Secondly, international law demands that, globally and within nation states, minorities are ensured of security. Therefore, they must be provided with situations leading to equity and equality. These will ensure that the identity issues take the back seat, and give women freedom to be free from oppressions and dictums of religious manifestos.
For communities that suffer from insecurity and equity, their identity becomes the major rallying point. Just the statement about identity markers, without changing the social situations, is leading to such phenomena’s is a hollow move.
Feminist waves in the Iranian Green Tsunami? "One should not paint an overly rosy picture of Muslim women in Iran. Only 12.3% of them are part of the public workforce and for many a marriage is the only gateway out of their parental homes."
Also posted below is an article written by an Iranian woman, as I feel that it is better to hear her side of the story also:
"No Matter Who Is President of Iran, They Would Stone Me" - by Lila Ghobady
[A Facebook friend sent me this link, and after reading it, I was moved to repost it here, with full attributions. I just want to make sure my friends have a chance to read this perspective on recent freedom movement events that are taking place in Iran.]
Why did not I vote in the latest elections for the president of the country of my birth, Iran? Because no matter who is the president of Iran, they would stone me! As an Iranian woman, I require big changes in order to convince myself that a change in our president would mean an improvement of my basic rights as a human being inside the Islamic Republic of Iran. I was among the many Iranians who have decided not to vote in the recent election[s]. We boycotted the sham election in my motherland and have not been surprised by the results publicized by the mainstream media, both in Iran and elsewhere. This puppet regime has never considered the people’s wishes and has always acted in the interests of the few who are in charge of the prisons called the Islamic Republic of Iran. Cheating, lying and hypocrisy are the specialties of the religious demagogues that maintain the farce that Iran is a democratic state.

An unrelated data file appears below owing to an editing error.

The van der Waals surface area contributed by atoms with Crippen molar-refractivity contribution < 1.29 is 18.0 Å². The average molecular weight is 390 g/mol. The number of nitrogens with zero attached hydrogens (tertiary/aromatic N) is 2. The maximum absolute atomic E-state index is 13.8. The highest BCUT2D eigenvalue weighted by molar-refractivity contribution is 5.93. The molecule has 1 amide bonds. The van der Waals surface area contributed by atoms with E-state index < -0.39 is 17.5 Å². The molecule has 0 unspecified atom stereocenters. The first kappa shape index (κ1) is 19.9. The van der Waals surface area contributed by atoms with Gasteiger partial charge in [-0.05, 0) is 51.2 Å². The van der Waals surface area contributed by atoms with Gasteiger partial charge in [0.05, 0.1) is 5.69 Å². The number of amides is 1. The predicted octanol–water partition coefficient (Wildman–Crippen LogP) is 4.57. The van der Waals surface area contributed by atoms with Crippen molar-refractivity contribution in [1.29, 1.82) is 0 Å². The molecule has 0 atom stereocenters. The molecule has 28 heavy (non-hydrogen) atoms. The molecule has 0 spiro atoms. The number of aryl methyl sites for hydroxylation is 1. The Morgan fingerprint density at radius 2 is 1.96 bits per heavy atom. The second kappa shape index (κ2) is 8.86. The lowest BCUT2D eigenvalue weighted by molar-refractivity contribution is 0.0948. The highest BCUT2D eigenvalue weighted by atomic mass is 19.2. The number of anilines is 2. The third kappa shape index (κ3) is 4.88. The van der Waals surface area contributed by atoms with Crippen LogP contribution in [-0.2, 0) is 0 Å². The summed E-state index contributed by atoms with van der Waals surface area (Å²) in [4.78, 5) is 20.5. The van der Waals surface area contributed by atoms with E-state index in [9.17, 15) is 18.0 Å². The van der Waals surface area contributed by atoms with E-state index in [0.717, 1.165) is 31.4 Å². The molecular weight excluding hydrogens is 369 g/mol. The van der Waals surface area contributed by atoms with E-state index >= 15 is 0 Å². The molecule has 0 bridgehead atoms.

Here are some simple facts that demonstrate that irrespective of who is the president, I would still be stoned to death in Iran:
- As a woman whose husband refused to divorce her when she escaped the country and came to Canada as a refugee, I am considered this man’s wife as long as I am alive. It does not matter if I lived separate from him for years, have divorced him in my new country and am in a relationship with a new understanding man who knows how to give his wife the freedom that she needs as her rights. Under the Iranian laws and the Iranian constitution, which are based on strict interpretation of the Islamic Shari’ah laws, I am considered his wife and am at risk of being stoned for “adultery” if I ever go back to Iran. In fact as a woman, I have no right to divorce my husband under the country’s Islamic laws while he has the privilege of marrying three or more times without even divorcing me. This is the case no matter who is the president of Iran; Ahamdinejad or Mousavi or even some one else?
- As a journalist and a filmmaker, I am called upon by the Islamic Republic of Iran to respect the red lines. These “red lines” include the belief and the respect for the Supreme Leader of the Islamic Republic of Iran and the savagely unjust rules of the traditional Islamic laws in my country. I am expected not to write or demand equal rights of women. I am not allowed to even make the underground films that I have made about the plight of sex trade workers and other social diseases rampant within Iran, as I did secretly some 12 years ago. In fact, I am not allowed to make any film without their permissions and without going through censorship by Iran’s Minister of Culture. If I did openly do all these things in Iran, I would disappear within no time, I would be tortured, and I would even be raped by those that uphold the laws. I would be killed as have known of so many women journalists, filmmakers and activists in Iran been dealt with such atrocities. Among those killed include Zahra Kazemi, the Iranian-Canadian photo journalist, who was brutally tortured and murdered for attempting to photograph and publicize brutalities committed by the Iranian regime?
- I would be considered an infidel woman, if I was born into a Muslim family and later converted to another religion or had I considered myself a non-believer who does not follow these strict Islamic moralities. My branding as an infidel woman would result in my public murder, probably by stoning to death. No matter who is the president of the Islamic Republic of Iran?